EU fines three banks over market rigging
European Union regulators have fined banks JPMorgan, HSBC and Credit Agricole a combined 484 million euro (£411 million) for colluding to manipulate the price of financial products linked to interest rates.
EU antitrust commissioner Margrethe Vestager said the banks illegally exchanged sensitive information and colluded to take profit in the market on the specialised financial products.
The EU fined JPMorgan Chase 337 million euro (£286 million), France's Credit Agricole 114 million euro (£97 million) and London-based HSBC 33 million euro (£28 million).
Three years ago, the antitrust regulators levied fines totalling 1.04 billion euro (£851 million) on Barclays, Deutsche Bank, RBS and Societe Generale as part of the same case.
The case covers manipulation of financial contracts linked to a benchmark interest rate called Euribor in the period 2005-2008.
Those banks chose to settle, while Wednesday's decision sought to punish the three holdouts.
"This sends a clear message that banks, like all companies, have to respect EU competition rules," said Ms Vestager.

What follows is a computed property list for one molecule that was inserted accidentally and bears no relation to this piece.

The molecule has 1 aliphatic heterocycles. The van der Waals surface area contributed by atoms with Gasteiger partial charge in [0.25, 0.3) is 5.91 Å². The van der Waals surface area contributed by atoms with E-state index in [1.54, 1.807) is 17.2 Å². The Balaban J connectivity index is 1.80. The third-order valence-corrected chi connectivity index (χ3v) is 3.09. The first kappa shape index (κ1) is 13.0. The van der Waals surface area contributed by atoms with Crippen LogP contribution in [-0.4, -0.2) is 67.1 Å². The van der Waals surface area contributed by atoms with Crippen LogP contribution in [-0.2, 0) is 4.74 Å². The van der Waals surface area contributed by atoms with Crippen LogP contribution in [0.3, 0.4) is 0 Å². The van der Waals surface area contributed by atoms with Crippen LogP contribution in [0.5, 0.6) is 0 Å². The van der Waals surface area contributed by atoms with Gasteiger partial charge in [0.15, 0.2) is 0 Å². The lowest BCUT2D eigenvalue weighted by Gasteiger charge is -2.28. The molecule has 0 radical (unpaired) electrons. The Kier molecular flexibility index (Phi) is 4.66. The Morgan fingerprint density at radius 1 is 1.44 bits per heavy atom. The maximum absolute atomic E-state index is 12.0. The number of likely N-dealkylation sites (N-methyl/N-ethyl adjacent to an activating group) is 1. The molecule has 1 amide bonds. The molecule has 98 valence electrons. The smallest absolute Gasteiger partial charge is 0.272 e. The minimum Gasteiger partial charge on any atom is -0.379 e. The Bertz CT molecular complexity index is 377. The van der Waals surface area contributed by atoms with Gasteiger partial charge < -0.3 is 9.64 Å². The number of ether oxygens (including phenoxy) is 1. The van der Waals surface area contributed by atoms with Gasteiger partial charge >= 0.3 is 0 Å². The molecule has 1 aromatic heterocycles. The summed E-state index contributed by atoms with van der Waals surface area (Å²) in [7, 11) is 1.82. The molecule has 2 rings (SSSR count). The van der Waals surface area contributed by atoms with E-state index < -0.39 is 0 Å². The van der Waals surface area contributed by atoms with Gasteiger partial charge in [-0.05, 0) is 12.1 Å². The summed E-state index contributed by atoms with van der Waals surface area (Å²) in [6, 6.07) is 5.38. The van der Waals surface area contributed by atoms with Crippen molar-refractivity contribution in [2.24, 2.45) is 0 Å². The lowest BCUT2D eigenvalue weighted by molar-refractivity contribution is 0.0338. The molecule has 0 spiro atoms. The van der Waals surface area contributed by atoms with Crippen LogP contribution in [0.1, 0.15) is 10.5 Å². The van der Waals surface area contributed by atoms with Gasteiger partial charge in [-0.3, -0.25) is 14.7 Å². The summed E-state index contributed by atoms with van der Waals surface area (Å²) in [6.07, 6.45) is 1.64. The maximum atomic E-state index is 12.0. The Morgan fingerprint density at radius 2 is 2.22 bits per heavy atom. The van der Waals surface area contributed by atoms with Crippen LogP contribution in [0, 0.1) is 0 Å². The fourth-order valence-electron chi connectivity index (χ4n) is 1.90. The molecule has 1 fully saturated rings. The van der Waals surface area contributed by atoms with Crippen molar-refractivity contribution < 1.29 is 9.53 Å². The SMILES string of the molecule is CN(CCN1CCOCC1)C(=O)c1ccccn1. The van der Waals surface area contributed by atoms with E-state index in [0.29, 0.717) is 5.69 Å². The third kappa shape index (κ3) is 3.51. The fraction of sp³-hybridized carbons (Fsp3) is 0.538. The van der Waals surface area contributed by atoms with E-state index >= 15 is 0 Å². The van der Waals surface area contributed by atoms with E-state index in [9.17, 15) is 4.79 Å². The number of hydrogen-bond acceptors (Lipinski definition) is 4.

"Financial markets need to be competitive."
She said the financial products, which companies use to manage interest rate uncertainty, were traded globally on money markets worth trillions of dollars.
The market's manipulation reaped huge profits for the banks, she said.
"If this market is rigged it will benefit only a few and this is exactly what the seven banks did."
She said they exchanged confidential information about trade and strategy in chatrooms and the like to send rates high or low to meet their needs.
"The Euribor rate on a specific date can make a huge difference to the cash flow in a bank."
She said the chatrooms were replete with "vulgar language" as the banking officials developed their own vocabulary to drive the collusion between the seven banks and stem fair competition.
"It is a very closed community with a very free language, so to speak," she said.